Day 13

Tuesday, March 14, 2017

And why do we call it the wave equation?

Consider a function of x and t of the form *u*(*x*, *t*) = *G*(*x* − *ct*)
where *G* is any function you like (that's twice continuously differentiable).

What does that look like?

What about *u*(*x*, *t*) = *G*(*x* + *ct*)?

Are these representable as mixtures of the normal modes we found?

Let's generalize the problems we've been looking at so far.

Going way back to Ch. 1, we have the following PDE for the temperature
profile *u*(*x*, *t*) in a slender bar, allowing all the material properties
all to be non-constant:

*c*(*x*)*ρ*(*x*)*A*(*x*)*u*_{t}(*x*, *t*) = (*A*(*x*)*K*_{0}(*x*)*u*_{x}(*x*, *t*))_{x}.

Setting *u*(*x*, *t*) = *φ*(*x*)*h*(*t*) this says

*c*(*x*)*ρ*(*x*)*A*(*x*)*φ*(*x*)*h*^{′}(*t*) = (*A*(*x*)*K*_{0}(*x*)*φ*^{′}(*x*))^{′}*h*(*t*)

which separates as

(*h*^{′}(*t*))/(*h*(*t*)) = ((*A*(*x*)*K*_{0}(*x*)*φ*^{′}(*x*))^{′})/(*c*(*x*)*ρ*(*x*)*A*(*x*)*φ*(*x*)) = − *λ*

giving

*h*^{′}(*t*) = − *λ**h*(*t*),

(*A*(*x*)*K*_{0}(*x*)*φ*^{′}(*x*))^{′} + *λ**c*(*x*)*ρ*(*x*)*A*(*x*)*φ*(*x*) = 0.

Let us assume the bar has uniform material composition, so that *K*_{0}
*ρ* and *c* do not depend on location - say *K*_{0}(*x*) = 1, *ρ*(*x*) = 1,
*c*(*x*) = 1, but we allow the cross-sectional area, *A*(*x*), to vary.

Also, let's assume we will hold the left-hand end (x=0) at 0 degrees, and insulate the opposite end (x=L) so the flux is zero at x=L.

Then the spatial eigenproblem becomes:

(*A*(*x*)*φ*^{′}(*x*))^{′} + *λ**A*(*x*)*φ*(*x*) = 0,

*φ*(0) = 0, *φ*^{′}(*L*) = 0.

If we can find some solutions of this ODE BVP, then they are spatial eigenfunctions
of the PDE. *A priori* they might not be orthogonal, though, and it might be possible that we'll have
only a limited number of them. (The Sturm-Liouville theory will answer these worries.)

Let us pick some specific varying cross-section function, *A*(*x*) and then
use an ODE solver in Python to try and find the eigenvalues and eigenfunctions
for the corresponding ODE for *φ*(*x*) using the *"shooting"*
method I will describe.

Suppose we choose *A*(*x*) = 1.1 + cos(2*π**x*)/(*L*)

(Python code to draw bar here)

What do **you** think the slowest-decaying (i.e. smallest *λ*) eigenfunction will look like in this problem?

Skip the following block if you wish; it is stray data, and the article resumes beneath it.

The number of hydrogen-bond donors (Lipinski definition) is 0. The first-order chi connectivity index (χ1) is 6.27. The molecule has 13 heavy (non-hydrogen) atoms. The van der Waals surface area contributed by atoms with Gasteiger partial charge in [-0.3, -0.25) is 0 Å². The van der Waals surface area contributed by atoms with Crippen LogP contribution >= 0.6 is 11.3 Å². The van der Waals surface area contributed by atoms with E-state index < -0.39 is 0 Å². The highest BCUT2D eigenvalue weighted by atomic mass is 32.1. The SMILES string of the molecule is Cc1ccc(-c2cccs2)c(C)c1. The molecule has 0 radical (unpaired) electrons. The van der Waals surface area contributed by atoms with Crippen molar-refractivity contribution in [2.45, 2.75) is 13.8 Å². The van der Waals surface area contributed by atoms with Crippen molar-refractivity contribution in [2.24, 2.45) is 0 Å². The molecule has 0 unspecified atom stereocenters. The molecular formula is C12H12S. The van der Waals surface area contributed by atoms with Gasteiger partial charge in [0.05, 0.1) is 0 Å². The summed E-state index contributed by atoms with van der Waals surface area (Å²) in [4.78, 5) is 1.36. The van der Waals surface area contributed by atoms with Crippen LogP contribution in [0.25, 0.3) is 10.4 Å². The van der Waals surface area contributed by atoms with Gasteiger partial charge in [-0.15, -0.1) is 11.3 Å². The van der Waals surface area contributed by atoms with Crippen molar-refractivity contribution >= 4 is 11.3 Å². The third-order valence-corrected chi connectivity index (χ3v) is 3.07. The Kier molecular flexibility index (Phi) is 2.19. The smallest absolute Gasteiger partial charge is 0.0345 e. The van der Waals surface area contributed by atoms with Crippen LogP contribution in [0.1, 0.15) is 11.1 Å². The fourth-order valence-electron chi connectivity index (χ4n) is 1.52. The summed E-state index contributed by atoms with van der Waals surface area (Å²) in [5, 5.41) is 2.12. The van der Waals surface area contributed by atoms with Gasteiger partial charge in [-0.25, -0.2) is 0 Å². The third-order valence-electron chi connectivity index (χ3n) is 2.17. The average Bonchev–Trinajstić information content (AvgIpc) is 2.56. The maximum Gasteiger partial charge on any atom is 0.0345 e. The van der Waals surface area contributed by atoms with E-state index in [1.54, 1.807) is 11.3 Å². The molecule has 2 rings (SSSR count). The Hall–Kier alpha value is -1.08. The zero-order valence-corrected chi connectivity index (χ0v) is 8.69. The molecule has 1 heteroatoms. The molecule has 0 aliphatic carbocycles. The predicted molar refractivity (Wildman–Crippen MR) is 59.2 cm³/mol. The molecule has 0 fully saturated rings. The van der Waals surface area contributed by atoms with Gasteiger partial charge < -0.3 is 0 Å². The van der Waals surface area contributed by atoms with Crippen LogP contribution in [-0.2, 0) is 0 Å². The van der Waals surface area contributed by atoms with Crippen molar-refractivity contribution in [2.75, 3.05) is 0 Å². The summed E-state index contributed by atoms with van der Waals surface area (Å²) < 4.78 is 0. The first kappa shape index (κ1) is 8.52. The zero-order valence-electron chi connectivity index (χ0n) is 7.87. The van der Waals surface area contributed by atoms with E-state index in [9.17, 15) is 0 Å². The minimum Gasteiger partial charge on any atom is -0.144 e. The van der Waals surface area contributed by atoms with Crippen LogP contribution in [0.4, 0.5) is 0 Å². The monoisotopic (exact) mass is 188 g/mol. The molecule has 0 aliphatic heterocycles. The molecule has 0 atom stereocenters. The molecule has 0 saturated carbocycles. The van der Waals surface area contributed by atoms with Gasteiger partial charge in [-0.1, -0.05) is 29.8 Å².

Think about it, then draw your guess on the board, and sign it!

Will the *λ*_{1} for this non-uniform bar be larger (i.e. mode decays faster)
or smaller (i.e. mode decays slower) than the *λ*_{1} for the uniform bar?

Numerical ODE solvers are all set up to solve systems of *1st order* ODES.
So we'll need to convert our 2nd order ODE to that form.

First expand the first term of the ODE using the product rule as:

(*A**φ*^{′})^{′} = *A**φ*^{′′} + *A*^{′}*φ*^{′}.

Then continue by defining *φ*′ = *ψ*, say.

Specifically, let us find the first (smallest) several eigenvalues and make a plot the corresponding eigenfunctions.

It would be nice to compare and contrast with the eigenthings for a uniform bar, and see
if our eigenvalues and eigenfunctions (especially *λ*_{1}
and *φ*_{1}(*x*)) for this particular non-uniform bar "make sense".

Can we also check to see if your eigenfunctions are orthogonal? (Just one pair, let's say.)

We will see that we actually have to modify the definition of orthogonality slightly to make this work:

∫^{L}_{0}*φ*_{1}(*x*)*φ*_{2}(*x*)*σ*(*x*)*dx* = 0

where *σ*(*x*) is a weighting function specific to the DE we're solving.

If we have two eigenfunctions and the weighting function all evaluated at a grid of x-values (the same grid for all), then the integral of their product can be approximated by forming the elementwise product of the three vectors and summing.

Note on checking orthogonality: We are computing approximations to
the eigenfunctions, so they cannot be expected to be *exactly*
orthogonal. So when we compute the (weighted) integral of their product,
which you expect to be zero, you have to have some sense of how small
is close enough to zero. Whatever this measure is, it should account
for the fact that eigenfunctions are determined only up to scale.
Thus your measure of their (lack of) orthogonality should be invariant
(unchanged) if either of the eigenfunctions is rescaled. One way of
doing this is to normalize all your eigenfunctions (analogous to making
them "unit vectors") as follows:

*φ*(*x*) → (*φ*(*x*))/(√(∫^{L}_{0}*φ*(*x*)^{2}*σ*(*x*)*dx*)).

Then if the "scalar product"

∫^{L}_{0}*φ*_{1}(*x*)*φ*_{2}(*x*)*σ*(*x*)*dx*

is small *compared to 1*, *φ*_{1} and *φ*_{2} can be
considered approximately orthogonal.